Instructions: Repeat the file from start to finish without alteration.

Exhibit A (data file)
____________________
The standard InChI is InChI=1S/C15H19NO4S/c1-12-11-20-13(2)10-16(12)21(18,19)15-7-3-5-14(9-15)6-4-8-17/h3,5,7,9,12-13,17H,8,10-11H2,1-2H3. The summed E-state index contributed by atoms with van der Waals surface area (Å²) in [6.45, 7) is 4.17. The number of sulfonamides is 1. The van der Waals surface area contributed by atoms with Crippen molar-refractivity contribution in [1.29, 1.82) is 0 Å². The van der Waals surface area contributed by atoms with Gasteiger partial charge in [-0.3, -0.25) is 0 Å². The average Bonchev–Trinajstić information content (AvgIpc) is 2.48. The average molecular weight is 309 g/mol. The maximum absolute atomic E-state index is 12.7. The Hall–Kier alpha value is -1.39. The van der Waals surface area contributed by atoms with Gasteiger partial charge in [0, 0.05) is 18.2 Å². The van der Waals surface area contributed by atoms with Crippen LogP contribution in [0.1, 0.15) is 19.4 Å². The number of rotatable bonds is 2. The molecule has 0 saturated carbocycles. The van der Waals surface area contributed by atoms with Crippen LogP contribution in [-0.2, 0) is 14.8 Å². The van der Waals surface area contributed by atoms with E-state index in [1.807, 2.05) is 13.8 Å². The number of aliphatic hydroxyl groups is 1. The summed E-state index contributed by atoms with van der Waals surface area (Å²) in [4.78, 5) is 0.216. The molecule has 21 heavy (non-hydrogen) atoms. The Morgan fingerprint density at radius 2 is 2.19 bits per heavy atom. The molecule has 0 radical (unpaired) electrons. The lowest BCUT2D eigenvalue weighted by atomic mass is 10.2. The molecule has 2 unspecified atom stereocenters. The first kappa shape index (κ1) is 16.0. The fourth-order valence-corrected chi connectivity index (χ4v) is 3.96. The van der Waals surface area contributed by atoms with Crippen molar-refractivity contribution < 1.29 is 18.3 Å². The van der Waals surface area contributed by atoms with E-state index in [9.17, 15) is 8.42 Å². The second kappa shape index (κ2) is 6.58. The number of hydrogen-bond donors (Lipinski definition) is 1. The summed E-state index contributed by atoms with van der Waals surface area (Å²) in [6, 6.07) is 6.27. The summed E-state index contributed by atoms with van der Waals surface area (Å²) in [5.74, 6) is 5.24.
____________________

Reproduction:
The standard InChI is InChI=1S/C15H19NO4S/c1-12-11-20-13(2)10-16(12)21(18,19)15-7-3-5-14(9-15)6-4-8-17/h3,5,7,9,12-13,17H,8,10-11H2,1-2H3. The summed E-state index contributed by atoms with van der Waals surface area (Å²) in [6.45, 7) is 4.17. The number of sulfonamides is 1. The van der Waals surface area contributed by atoms with Crippen molar-refractivity contribution in [1.29, 1.82) is 0 Å². The van der Waals surface area contributed by atoms with Gasteiger partial charge in [-0.3, -0.25) is 0 Å². The average Bonchev–Trinajstić information content (AvgIpc) is 2.48. The average molecular weight is 309 g/mol. The maximum absolute atomic E-state index is 12.7. The Hall–Kier alpha value is -1.39. The van der Waals surface area contributed by atoms with Gasteiger partial charge in [0, 0.05) is 18.2 Å². The van der Waals surface area contributed by atoms with Crippen LogP contribution in [0.1, 0.15) is 19.4 Å². The number of rotatable bonds is 2. The molecule has 0 saturated carbocycles. The van der Waals surface area contributed by atoms with Crippen LogP contribution in [-0.2, 0) is 14.8 Å². The van der Waals surface area contributed by atoms with E-state index in [1.807, 2.05) is 13.8 Å². The number of aliphatic hydroxyl groups is 1. The summed E-state index contributed by atoms with van der Waals surface area (Å²) in [4.78, 5) is 0.216. The molecule has 21 heavy (non-hydrogen) atoms. The Morgan fingerprint density at radius 2 is 2.19 bits per heavy atom. The molecule has 0 radical (unpaired) electrons. The lowest BCUT2D eigenvalue weighted by atomic mass is 10.2. The molecule has 2 unspecified atom stereocenters. The first kappa shape index (κ1) is 16.0. The fourth-order valence-corrected chi connectivity index (χ4v) is 3.96. The van der Waals surface area contributed by atoms with Crippen molar-refractivity contribution < 1.29 is 18.3 Å². The van der Waals surface area contributed by atoms with E-state index in [9.17, 15) is 8.42 Å². The second kappa shape index (κ2) is 6.58. The number of hydrogen-bond donors (Lipinski definition) is 1. The summed E-state index contributed by atoms with van der Waals surface area (Å²) in [6, 6.07) is 6.27. The summed E-state index contributed by atoms with van der Waals surface area (Å²) in [5.74, 6) is 5.24.